James B. Lee of JPMorgan Chase & Company, who has represented clients in some of the biggest deals in history, said of Mr. Murdoch, “nobody else I have ever banked could have pulled it off.”

Rupert Murdoch on Jimmy Lee:

News Corp.’s Murdoch says he consults regularly with Lee, and gives him a great deal of credit for helping him buy Dow Jones in 2007 — a deal many believed was impossible, because the Bancroft family that had owned the company for 105 years was thought to be totally opposed to the idea.

“He knew it was something I’d given a thought but he actually made the contacts and got things together,” Murdoch told TheStreet.com. “Without him it wouldn’t have happened or would have happened much later.”

Revisiting the Merrill acquisition

Felix Salmon
Jun 11, 2009 13:57 UTC

All eyes are on Ken Lewis today: he’ll be testifying to Congress, and, according to the Reuters news planning email this morning, “Lewis is a fiery character and we will be looking for any departure from his script.”

Yet again we’ll be revisiting the history of the last four months of 2008, and specifically two decisions made by Lewis: the September decision to buy Merrill, and the December decision, in the face of pressure from regulators, not to pull out of the deal.

There’s no doubt that the September deal was done hastily. Matt Goldstein reckons that redounds badly on Lewis:

There’s still no evidence that anyone from the federal government was holding a gun to Lewis’ head when he and John Thain shook hands on the merger just as Lehman was spinning towards bankruptcy.

Lewis bears full responsibilty for that deal–along with his newly annointed chief risk officer Greg Curl. It didn’t take a rocket scientist or a mathematician to know that Lehman’s uncontrolled bankruptcy filing would have grave consequences for the financial system. Yet that didn’t stop Lewis and Curl from agreeing to buy Merrill. And at a price that was then a substantial premium to Merrill’s then share price.

If Congressional investigators want to do more than simple grandstanding they should begin by asking Lewis what kind of due diligence his team did in September when he inked the deal. They can start by asking whether he did any due diligence or was it just wishful thinking that everything would out.

But two facts are worth bearing in mind here. Firstly, the deal was of necessity rushed: Lewis and Curl simply didn’t have the time to do due diligence on a bank the size of Merrill over the course of one frantic weekend. But if the Merrill deal hadn’t been announced, there was an extremely high chance that Merrill would have collapsed in short order — and that at that point the shock waves from the Lehman-Merrill 1-2 punch would have been so systemically damaging that Bank of America itself would probably have gone under as well. Given that Lehman’s bankruptcy was obviously going to be harmful, it made some sense for Lewis to essentially draw a line under Lehman and show the market that at least Merrill was safe. If he didn’t, the entire financial system was in jeopardy.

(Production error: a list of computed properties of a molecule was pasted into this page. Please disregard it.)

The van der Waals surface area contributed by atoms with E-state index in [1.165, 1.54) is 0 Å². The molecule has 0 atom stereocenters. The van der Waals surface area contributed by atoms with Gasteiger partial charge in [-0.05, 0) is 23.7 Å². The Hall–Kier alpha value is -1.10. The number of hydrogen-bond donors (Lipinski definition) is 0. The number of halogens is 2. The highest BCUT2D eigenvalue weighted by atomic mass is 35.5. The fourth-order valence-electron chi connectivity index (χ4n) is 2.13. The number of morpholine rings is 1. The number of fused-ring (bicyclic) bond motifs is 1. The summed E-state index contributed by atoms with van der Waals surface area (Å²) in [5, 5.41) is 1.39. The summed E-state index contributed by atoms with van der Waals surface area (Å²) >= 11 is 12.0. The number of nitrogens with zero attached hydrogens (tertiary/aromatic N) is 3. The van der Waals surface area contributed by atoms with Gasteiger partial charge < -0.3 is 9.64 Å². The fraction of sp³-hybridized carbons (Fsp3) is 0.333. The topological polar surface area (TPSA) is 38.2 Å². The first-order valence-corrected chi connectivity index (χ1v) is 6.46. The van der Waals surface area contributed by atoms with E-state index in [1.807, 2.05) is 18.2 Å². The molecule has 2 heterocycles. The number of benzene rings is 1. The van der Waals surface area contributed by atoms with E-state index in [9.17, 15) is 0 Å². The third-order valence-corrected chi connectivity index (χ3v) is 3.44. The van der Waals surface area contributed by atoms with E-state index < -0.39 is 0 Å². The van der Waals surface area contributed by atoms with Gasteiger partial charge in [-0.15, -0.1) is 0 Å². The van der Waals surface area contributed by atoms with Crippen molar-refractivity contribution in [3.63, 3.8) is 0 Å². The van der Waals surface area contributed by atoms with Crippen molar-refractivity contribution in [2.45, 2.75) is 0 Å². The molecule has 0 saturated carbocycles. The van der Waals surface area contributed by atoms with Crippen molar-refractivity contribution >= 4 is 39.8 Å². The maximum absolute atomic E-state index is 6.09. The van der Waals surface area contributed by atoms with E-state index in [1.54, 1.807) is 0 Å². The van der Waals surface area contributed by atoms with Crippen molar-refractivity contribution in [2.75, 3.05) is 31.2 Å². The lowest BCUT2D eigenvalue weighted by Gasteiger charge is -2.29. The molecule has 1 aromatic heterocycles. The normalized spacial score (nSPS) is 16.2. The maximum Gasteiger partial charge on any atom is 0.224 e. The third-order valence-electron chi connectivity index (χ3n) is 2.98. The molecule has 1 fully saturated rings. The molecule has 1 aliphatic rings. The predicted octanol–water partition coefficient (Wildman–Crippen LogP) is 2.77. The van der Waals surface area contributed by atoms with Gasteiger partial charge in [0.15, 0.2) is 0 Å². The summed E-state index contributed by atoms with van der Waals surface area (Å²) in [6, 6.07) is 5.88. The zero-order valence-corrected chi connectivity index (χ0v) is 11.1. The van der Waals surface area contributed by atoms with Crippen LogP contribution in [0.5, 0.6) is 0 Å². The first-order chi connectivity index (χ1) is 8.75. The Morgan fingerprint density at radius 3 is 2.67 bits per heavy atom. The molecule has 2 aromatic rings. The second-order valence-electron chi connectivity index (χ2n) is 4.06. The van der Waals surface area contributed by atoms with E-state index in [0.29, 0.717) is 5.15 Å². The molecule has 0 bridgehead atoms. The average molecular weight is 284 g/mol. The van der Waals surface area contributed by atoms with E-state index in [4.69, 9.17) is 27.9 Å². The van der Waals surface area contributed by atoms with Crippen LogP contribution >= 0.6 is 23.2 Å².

Secondly, essentially all deals done during the financial crisis could reasonably be considered contingent until they actually closed. I noted when Lewis announced the purchase of Countrywide that it wasn’t an acquisition so much as a call option, and after that a whole spate of announced deals ended up being unwound, including Chris Flowers’s acquisition of Sallie Mae and Citigroup’s purchase of Wachovia. Given the rushed nature of the Merrill deal, it was probably reasonable for Lewis to think that if his due diligence turned up some particularly monster black hole in Merrill’s accounts (as it did), he would be able to find a way to wiggle out of the deal somehow.

The problem was that Lewis didn’t wiggle hard enough. Faced with stern disapproval from Ben Bernanke, Lewis quietly stopped wiggling and went ahead with the acquisition, even though he knew it would be extremely bad for his own shareholders. What he should have done is simply told Bernanke in no uncertain terms that his fiduciary duty to his shareholders forced him to back out of the Merrill deal, even if doing so was going to cost him his job. It was when he buckled in December that Lewis made his biggest mistake — not when he agreed to buy Merrill in September.


if you read the MAC he really didnt have much room to get out of the deal, so really you are overstating his strategic intelligence. The fed really were only telling him what was obvious. Furthermore if you believe that Lewis paid that price initially to prevent the failure of the banking system then surely he would have felt the same before pulling out of the deal. as its happens the guy is just an idiot.